With its development projects, last year Swisscontact contributed significantly to economic and social development in its partner countries. 1.2 million farmers and SMEs gained access to better products and services. More than 100,000 people – nearly half who are women – completed training programmes in skills development, entrepreneurship, or labour market integration. Through the projects implemented by Swisscontact, 2.40 Swiss francs in additional income were generated for every 1 franc invested. Through the promotion of ethical business, social stability, and prosperity in developing countries and emerging economies, Switzerland also benefits. Not least because Swiss businesses have close relations with these countries.
Large projects rooted locally
During the reporting year, Swisscontact successfully closed out various projects and handed these over to local partners. In particular, the Indonesian WISATA project and Programme d’Appui à la Formation Professionnelle (PAFP) in Mali are worthy of mention. The latter was implemented under harsh conditions due to the armed conflict in the country’s north and political instability. Despite this, the project team was able to secure a professional future for 60,000 people through vocational training.
The pioneering WISATA project supported sustainable tourism development in four regions of Indonesia. Swisscontact generated new productive jobs and income opportunities for broad swaths of the population. During the project implementation period lasting from 2009 to 2018, tourist expenditures in these four destinations increased by nearly 60%. Meanwhile, Swisscontact is now implementing the experience gained in Indonesia in tourism projects across four continents.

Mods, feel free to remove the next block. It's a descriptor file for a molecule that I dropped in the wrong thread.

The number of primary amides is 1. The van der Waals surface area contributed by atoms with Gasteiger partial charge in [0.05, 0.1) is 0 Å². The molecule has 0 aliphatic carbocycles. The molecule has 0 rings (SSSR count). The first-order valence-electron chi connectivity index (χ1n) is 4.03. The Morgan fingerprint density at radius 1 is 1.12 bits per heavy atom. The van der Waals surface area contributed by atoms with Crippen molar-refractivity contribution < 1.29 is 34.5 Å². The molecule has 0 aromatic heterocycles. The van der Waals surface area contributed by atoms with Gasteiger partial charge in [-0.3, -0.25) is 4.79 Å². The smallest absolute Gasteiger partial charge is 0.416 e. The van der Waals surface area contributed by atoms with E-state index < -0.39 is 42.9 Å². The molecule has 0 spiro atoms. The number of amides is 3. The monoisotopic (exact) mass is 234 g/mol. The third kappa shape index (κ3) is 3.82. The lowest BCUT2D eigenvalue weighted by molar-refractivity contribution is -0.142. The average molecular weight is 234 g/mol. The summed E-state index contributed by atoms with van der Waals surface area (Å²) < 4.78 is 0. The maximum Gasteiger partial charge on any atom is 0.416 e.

Reforming Albania’s vocational education system
Swisscontact highlighted two projects as examples in the Annual Report. On behalf of the Swiss Agency for Development Cooperation (SDC) Swisscontact is helping young people in Albania to gain real opportunities in their home country through better vocational education. In Colombia on behalf of SECO, Swisscontact is implementing the Colombia+Competitiva project and is helping beneficiaries overcome barriers to better competitiveness.
Anniversary symbolized by change
On occasion of Swisscontact’s 60th anniversary, more than 200 guests came to the Lake Side Conference Centre in Zurich on May 16, 2019. Heinrich M. Lanz, President of the Board of Trustees, looked back proudly on 60 years of the Foundation’s history, declaring that “Despite great progress there remains much to be done. For people to develop economically and climb out of poverty on their own strengths, Swisscontact must keep challenging itself and continue developing.” Swisscontact CEO Samuel Bon reminded guests that it is important to communicate the impact of our development projects more clearly. He observes a disagreement in discussions about what to expect from international development cooperation: “Development cooperation is not occurring in a vacuum and projects do not follow straight paths and simple cause-and-effect relationships. The influences and circumstances under which we are working are complex, therefore we need to engage in an honest and open dialogue about expectations and limits.”